Family of large marine CRUSTACEA, in the order DECAPODA. These are called clawed lobsters because they bear pincers on the first three pairs of legs. The American lobster and Cape lobster in the genus Homarus are commonly used for food.
Hostile conflict between organized groups of people.
A large subphylum of mostly marine ARTHROPODS containing over 42,000 species. They include familiar arthropods such as lobsters (NEPHROPIDAE), crabs (BRACHYURA), shrimp (PENAEIDAE), and barnacles (THORACICA).
An infraorder of chiefly marine, largely carnivorous CRUSTACEA, in the order DECAPODA, including the genera Cancer, Uca, and Callinectes.
United Nations' action to intervene in conflict between the nation of Kuwait and occupying Iraqi forces, occurring from 1990 through 1991.
Hereditary disorder transmitted by an autosomal dominant gene and characterized by multiple exostoses (multiple osteochondromas) near the ends of long bones. The genetic abnormality results in a defect in the osteoclastic activity at the metaphyseal ends of the bone during the remodeling process in childhood or early adolescence. The metaphyses develop benign, bony outgrowths often capped by cartilage. A small number undergo neoplastic transformation.
Enzymes of the transferase class that catalyze the conversion of L-aspartate and 2-ketoglutarate to oxaloacetate and L-glutamate. EC
A diverse genus of minute freshwater CRUSTACEA, of the suborder CLADOCERA. They are a major food source for both young and adult freshwater fish.
Works containing information articles on subjects in every field of knowledge, usually arranged in alphabetical order, or a similar work limited to a special field or subject. (From The ALA Glossary of Library and Information Science, 1983)
A republic stretching from the Indian Ocean east to New Guinea, comprising six main islands: Java, Sumatra, Bali, Kalimantan (the Indonesian portion of the island of Borneo), Sulawesi (formerly known as the Celebes) and Irian Jaya (the western part of New Guinea). Its capital is Djakarta. The ethnic groups living there are largely Chinese, Arab, Eurasian, Indian, and Pakistani; 85% of the peoples are of the Islamic faith.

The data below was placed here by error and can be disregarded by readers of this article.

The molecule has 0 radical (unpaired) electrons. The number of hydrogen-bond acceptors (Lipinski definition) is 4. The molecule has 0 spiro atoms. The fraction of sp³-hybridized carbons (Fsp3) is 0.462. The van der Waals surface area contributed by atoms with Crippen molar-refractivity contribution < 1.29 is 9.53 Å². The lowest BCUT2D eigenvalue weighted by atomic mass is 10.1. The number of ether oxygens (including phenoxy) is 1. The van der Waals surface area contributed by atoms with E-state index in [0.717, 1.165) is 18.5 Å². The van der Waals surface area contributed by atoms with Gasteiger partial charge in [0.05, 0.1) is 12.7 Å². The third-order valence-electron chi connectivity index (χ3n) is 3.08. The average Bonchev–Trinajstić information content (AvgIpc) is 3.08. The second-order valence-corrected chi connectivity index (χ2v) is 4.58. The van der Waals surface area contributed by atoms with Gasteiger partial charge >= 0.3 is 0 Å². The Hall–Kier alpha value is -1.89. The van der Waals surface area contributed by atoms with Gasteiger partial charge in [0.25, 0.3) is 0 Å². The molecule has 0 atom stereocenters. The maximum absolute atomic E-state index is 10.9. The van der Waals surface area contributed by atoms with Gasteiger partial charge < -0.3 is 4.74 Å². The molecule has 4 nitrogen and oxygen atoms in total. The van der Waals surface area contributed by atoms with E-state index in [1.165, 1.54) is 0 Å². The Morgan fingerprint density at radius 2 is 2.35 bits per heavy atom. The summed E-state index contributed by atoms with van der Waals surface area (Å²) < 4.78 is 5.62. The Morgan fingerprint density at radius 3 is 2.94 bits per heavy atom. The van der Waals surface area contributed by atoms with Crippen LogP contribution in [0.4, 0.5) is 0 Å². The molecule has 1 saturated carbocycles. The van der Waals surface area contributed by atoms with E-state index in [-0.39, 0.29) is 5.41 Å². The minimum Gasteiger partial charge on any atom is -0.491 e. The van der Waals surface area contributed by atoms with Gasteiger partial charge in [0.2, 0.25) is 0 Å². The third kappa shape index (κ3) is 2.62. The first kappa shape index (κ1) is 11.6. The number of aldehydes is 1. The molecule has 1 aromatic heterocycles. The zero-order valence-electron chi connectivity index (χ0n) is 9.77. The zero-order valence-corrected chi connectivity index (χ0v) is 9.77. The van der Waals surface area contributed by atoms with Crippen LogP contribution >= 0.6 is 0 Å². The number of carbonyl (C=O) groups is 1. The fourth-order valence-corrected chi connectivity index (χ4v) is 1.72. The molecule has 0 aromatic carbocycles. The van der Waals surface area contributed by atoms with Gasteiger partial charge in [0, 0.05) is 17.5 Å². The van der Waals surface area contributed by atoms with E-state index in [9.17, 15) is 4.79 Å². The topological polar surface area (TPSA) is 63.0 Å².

A family of marine CRUSTACEA, in the order DECAPODA, comprising the clawless lobsters. They are found in tropical and subtropical waters and characterized by short spines along the length of the tail and body.
In Chinese philosophy and religion, two principles, one negative, dark, and feminine (yin) and one positive, bright, and masculine (yang), from whose interaction all things are produced and all things are dissolved. As a concept the two polar elements referred originally to the shady and sunny sides of a valley or a hill but it developed into the relationship of any contrasting pair: those specified above (female-male, etc.) as well as cold-hot, wet-dry, weak-strong, etc. It is not a distinct system of thought by itself but permeates Chinese life and thought. A balance of yin and yang is essential to health. A deficiency of either principle can manifest as disease. (Encyclopedia Americana)
A ubiquitously expressed zinc finger-containing protein that acts both as a repressor and activator of transcription. It interacts with key regulatory proteins such as TATA-BINDING PROTEIN; TFIIB; and ADENOVIRUS E1A PROTEINS.
An enzyme that catalyzes the transfer of ribose from uridine to orthophosphate, forming uracil and ribose 1-phosphate.
Clusters of neuronal cell bodies in invertebrates. Invertebrate ganglia may also contain neuronal processes and non-neuronal supporting cells. Many invertebrate ganglia are favorable subjects for research because they have small numbers of functional neuronal types which can be identified from one animal to another.